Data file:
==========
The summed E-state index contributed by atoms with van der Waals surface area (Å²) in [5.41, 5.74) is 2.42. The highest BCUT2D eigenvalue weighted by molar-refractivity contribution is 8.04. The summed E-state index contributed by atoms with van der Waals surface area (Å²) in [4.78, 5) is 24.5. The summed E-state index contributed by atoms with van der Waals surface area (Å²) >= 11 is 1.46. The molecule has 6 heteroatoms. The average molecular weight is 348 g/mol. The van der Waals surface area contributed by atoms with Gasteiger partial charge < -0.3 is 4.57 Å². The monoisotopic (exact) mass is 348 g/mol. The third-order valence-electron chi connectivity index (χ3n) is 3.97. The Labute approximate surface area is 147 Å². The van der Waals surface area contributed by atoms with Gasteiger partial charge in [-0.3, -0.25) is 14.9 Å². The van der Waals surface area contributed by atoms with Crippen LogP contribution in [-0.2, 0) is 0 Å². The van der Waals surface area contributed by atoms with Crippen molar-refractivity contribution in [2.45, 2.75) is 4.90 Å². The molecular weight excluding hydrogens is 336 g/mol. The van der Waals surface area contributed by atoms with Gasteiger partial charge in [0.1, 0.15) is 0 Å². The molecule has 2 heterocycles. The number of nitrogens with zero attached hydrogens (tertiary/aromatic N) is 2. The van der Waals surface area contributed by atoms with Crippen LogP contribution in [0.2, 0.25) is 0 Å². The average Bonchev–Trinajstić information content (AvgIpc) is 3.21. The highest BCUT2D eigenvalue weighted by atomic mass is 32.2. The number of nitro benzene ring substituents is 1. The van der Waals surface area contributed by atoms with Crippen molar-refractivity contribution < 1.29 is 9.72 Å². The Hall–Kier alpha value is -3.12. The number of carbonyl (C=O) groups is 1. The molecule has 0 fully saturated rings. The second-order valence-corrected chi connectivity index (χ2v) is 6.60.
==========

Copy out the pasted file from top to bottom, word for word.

The summed E-state index contributed by atoms with van der Waals surface area (Å²) in [5.41, 5.74) is 2.42. The highest BCUT2D eigenvalue weighted by molar-refractivity contribution is 8.04. The summed E-state index contributed by atoms with van der Waals surface area (Å²) in [4.78, 5) is 24.5. The summed E-state index contributed by atoms with van der Waals surface area (Å²) >= 11 is 1.46. The molecule has 6 heteroatoms. The average molecular weight is 348 g/mol. The van der Waals surface area contributed by atoms with Gasteiger partial charge < -0.3 is 4.57 Å². The monoisotopic (exact) mass is 348 g/mol. The third-order valence-electron chi connectivity index (χ3n) is 3.97. The Labute approximate surface area is 147 Å². The van der Waals surface area contributed by atoms with Gasteiger partial charge in [-0.3, -0.25) is 14.9 Å². The van der Waals surface area contributed by atoms with Crippen LogP contribution in [-0.2, 0) is 0 Å². The van der Waals surface area contributed by atoms with Crippen molar-refractivity contribution in [2.45, 2.75) is 4.90 Å². The molecular weight excluding hydrogens is 336 g/mol. The van der Waals surface area contributed by atoms with Gasteiger partial charge in [0.1, 0.15) is 0 Å². The molecule has 2 heterocycles. The number of nitrogens with zero attached hydrogens (tertiary/aromatic N) is 2. The van der Waals surface area contributed by atoms with Crippen LogP contribution in [0.2, 0.25) is 0 Å². The average Bonchev–Trinajstić information content (AvgIpc) is 3.21. The highest BCUT2D eigenvalue weighted by atomic mass is 32.2. The number of nitro benzene ring substituents is 1. The van der Waals surface area contributed by atoms with Crippen molar-refractivity contribution < 1.29 is 9.72 Å². The Hall–Kier alpha value is -3.12. The number of carbonyl (C=O) groups is 1. The molecule has 0 fully saturated rings. The second-order valence-corrected chi connectivity index (χ2v) is 6.60.